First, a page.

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Ten Propositions on Feasting

I begin with the assumption that the church has been powerfully de-ritualized this season. Habits die quickly or become rusty when not exercised. As Dru Johnson notes in his book "Human Rites," we need to know our rites. The more we understand our rituals the more meaningful they become. And we have forgotten those rites and/or meaningfully ceased to practice them. I offer ten brief notes on recovering the ritual of feasting in this age:


First, we eat without thanksgiving. Gluttony exists because thanksgiving does not. Eating is not a neutral exercise. Christians eat as acts of triumph over the world.


Second, the ritual of eating is undervalued in America. In this country, food is consumption. We eat because we want to, therefore we eat without intentionality. When rites become trite, our experiences become trivial, and the doors for abuse open wider.

Third, corporate eating is de-valued because we allow teenagers to rule over the table. Parents must re-assert their authority over the table, and keep food at the table and not on laps in front of laptops.


Fourth, feasting suffers when worship looks like a funeral. If every head is bowed and eyes are closed, we cannot see the feast or hear the feasters. Feasting is diminished when worship is feast-less in character.


Fifth, feasting is best formalized and appointed. When it is that way, it can be adorned with fancy napkins and plates. It allows family members to long for something better. We are gnostics to think that immediacy is best. Christians understand that better feasts mean preparing more to enjoy better.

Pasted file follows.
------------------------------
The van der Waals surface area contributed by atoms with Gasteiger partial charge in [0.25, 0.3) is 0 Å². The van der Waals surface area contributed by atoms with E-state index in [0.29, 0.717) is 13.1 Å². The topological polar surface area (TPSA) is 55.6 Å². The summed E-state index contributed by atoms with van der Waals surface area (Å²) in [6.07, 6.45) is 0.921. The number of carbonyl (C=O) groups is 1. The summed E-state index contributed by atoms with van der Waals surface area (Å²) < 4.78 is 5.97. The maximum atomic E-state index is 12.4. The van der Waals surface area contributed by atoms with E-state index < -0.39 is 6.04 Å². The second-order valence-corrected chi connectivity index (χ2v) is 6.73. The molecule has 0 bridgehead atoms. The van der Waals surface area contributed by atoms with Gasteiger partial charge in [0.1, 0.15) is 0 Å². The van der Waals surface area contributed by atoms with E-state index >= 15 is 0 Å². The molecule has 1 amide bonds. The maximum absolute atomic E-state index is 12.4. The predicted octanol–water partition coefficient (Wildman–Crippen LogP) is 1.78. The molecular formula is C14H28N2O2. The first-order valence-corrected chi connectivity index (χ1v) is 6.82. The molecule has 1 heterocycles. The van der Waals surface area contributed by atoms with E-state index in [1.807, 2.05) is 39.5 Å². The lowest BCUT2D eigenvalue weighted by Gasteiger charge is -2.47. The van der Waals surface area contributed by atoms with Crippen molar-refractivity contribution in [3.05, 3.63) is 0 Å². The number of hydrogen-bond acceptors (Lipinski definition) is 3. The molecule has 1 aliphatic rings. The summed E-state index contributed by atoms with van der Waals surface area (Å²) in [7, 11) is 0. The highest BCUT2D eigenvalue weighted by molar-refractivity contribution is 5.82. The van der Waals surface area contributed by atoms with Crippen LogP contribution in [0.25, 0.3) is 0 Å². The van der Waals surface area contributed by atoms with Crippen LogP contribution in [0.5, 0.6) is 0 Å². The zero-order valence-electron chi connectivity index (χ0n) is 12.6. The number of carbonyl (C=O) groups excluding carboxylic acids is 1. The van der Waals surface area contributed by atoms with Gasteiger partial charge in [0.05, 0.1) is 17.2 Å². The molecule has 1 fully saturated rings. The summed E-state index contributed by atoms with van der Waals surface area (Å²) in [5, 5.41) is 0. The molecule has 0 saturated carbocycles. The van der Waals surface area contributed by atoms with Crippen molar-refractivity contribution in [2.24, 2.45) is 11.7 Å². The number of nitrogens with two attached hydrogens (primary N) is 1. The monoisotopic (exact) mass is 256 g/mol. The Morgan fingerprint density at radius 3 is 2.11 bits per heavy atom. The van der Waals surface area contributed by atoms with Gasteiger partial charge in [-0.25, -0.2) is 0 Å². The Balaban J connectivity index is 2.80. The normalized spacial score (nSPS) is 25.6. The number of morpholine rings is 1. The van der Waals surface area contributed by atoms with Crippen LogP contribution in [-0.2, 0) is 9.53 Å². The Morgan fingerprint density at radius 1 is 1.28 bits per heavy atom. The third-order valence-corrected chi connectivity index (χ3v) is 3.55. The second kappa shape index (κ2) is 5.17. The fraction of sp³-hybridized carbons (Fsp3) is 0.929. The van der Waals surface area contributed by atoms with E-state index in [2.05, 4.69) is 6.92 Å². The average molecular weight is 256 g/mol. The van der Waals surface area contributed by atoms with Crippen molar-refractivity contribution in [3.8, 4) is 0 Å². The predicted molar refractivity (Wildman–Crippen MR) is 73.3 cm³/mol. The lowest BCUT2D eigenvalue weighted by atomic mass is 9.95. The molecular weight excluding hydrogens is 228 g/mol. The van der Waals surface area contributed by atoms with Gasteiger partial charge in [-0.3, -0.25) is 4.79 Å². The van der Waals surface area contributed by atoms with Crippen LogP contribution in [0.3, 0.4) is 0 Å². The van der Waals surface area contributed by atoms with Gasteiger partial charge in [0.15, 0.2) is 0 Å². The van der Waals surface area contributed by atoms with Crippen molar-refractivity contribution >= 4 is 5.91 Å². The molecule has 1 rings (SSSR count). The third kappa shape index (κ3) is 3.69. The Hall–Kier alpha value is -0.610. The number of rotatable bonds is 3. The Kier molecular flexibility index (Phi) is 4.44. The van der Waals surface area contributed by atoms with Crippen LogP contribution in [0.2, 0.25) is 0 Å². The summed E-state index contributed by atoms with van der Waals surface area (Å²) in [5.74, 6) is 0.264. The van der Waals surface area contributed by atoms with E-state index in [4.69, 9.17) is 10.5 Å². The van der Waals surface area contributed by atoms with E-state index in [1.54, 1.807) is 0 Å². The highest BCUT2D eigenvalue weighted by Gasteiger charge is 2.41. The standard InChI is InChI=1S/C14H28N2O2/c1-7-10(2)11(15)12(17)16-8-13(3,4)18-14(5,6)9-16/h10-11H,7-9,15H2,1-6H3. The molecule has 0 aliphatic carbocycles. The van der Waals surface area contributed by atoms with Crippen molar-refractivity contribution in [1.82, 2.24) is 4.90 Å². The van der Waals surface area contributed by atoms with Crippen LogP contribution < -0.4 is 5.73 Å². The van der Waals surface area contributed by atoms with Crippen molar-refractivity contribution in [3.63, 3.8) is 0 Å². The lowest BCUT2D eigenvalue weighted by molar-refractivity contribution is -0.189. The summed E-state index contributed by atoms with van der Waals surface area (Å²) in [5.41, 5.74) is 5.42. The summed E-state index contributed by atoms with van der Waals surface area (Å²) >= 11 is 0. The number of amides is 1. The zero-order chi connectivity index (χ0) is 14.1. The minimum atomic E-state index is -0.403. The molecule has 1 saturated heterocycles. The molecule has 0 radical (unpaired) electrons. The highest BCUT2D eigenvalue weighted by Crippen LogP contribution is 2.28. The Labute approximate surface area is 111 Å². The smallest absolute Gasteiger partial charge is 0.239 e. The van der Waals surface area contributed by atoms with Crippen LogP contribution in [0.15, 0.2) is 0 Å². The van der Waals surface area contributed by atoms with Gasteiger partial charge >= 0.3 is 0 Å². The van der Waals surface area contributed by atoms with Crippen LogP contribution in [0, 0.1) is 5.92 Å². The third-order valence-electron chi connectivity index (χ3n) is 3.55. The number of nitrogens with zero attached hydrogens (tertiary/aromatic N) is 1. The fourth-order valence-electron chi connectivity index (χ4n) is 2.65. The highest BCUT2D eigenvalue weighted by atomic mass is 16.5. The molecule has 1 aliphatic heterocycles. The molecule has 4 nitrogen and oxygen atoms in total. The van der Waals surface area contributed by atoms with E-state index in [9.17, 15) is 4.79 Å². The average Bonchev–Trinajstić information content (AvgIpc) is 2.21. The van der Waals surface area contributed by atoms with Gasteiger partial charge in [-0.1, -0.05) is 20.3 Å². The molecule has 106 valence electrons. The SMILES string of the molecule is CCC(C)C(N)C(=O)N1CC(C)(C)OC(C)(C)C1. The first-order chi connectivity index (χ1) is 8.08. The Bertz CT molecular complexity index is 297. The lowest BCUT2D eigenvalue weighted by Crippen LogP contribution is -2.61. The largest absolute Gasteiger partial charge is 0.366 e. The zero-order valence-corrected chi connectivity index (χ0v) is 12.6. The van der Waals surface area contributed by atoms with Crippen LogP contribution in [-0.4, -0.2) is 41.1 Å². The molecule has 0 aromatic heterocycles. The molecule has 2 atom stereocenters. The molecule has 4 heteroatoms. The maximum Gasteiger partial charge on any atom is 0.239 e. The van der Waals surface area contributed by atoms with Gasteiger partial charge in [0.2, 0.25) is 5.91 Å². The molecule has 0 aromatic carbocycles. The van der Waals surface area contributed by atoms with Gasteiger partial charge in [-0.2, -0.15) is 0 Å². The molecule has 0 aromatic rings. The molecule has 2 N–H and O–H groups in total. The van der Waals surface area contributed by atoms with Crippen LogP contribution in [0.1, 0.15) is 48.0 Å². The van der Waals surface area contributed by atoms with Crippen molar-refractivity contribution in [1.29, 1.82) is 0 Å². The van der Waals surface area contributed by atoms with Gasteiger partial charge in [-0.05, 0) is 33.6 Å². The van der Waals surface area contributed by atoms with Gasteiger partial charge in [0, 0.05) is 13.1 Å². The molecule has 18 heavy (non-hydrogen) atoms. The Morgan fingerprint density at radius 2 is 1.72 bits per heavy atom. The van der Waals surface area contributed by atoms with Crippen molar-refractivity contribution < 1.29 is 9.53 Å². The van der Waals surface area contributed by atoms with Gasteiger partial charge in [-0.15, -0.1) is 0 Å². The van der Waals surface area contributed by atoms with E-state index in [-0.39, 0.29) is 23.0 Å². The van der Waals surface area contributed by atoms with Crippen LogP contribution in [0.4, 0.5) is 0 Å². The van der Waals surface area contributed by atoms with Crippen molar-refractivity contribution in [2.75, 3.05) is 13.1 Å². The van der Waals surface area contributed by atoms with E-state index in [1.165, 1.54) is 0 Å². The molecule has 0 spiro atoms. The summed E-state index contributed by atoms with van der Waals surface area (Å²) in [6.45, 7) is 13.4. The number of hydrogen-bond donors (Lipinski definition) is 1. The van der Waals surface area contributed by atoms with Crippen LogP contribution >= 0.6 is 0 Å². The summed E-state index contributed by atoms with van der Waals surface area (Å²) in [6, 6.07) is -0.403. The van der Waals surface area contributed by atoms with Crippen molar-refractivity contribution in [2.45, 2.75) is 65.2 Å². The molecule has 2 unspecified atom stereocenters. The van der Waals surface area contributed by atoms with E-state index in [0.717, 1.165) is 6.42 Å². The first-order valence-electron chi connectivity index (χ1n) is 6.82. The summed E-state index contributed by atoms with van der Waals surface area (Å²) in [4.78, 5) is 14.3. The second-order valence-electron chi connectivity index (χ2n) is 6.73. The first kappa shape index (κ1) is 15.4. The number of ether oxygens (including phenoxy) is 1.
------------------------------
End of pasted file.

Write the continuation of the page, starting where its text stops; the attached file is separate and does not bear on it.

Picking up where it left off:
Sixth, feasts are more meaningful when we incorporate singing. Feasts in the Bible are celebrations of our freedom from bondage. Singing to Yahweh a new song is declaring Pharaoh will never rule over our appetites again.


Seventh, there is no friendship without Christ. There are shared experiences and stories, but friendship is rooted in a shared Christ. Feasts are accentuated when brothers dwell together.


Eighth, relationships change and are re-directed. Someone who was a friend in eighth grade may not be a friend now. God gives us a rotation of friends through life because He knows that our changes will require new people to speak into our particular phases of life. Feasts restore friendships and renew friendships and are the genesis of new friendships.


Ninth, many of us are worse friends than we think, but we have better friends than we deserve. Feasts create the environment for friendship rituals to be exercised in service and communion.


Tenth, all rituals require meaning. All good things require work. Therefore, all feasting is meaningful work. It provides true health for the Christian.

Real health is grounded in a proper relationship with God, and since this relationship is in part sacramental, it involves physical things. The purpose of these physical aspects is not, however, to provide mechanical health to the "human biological machine." Rather, the purpose of these physical aspects is to communicate to us, in a mystery, the grace of God (JBJ, See "Studies in Food and Faith").


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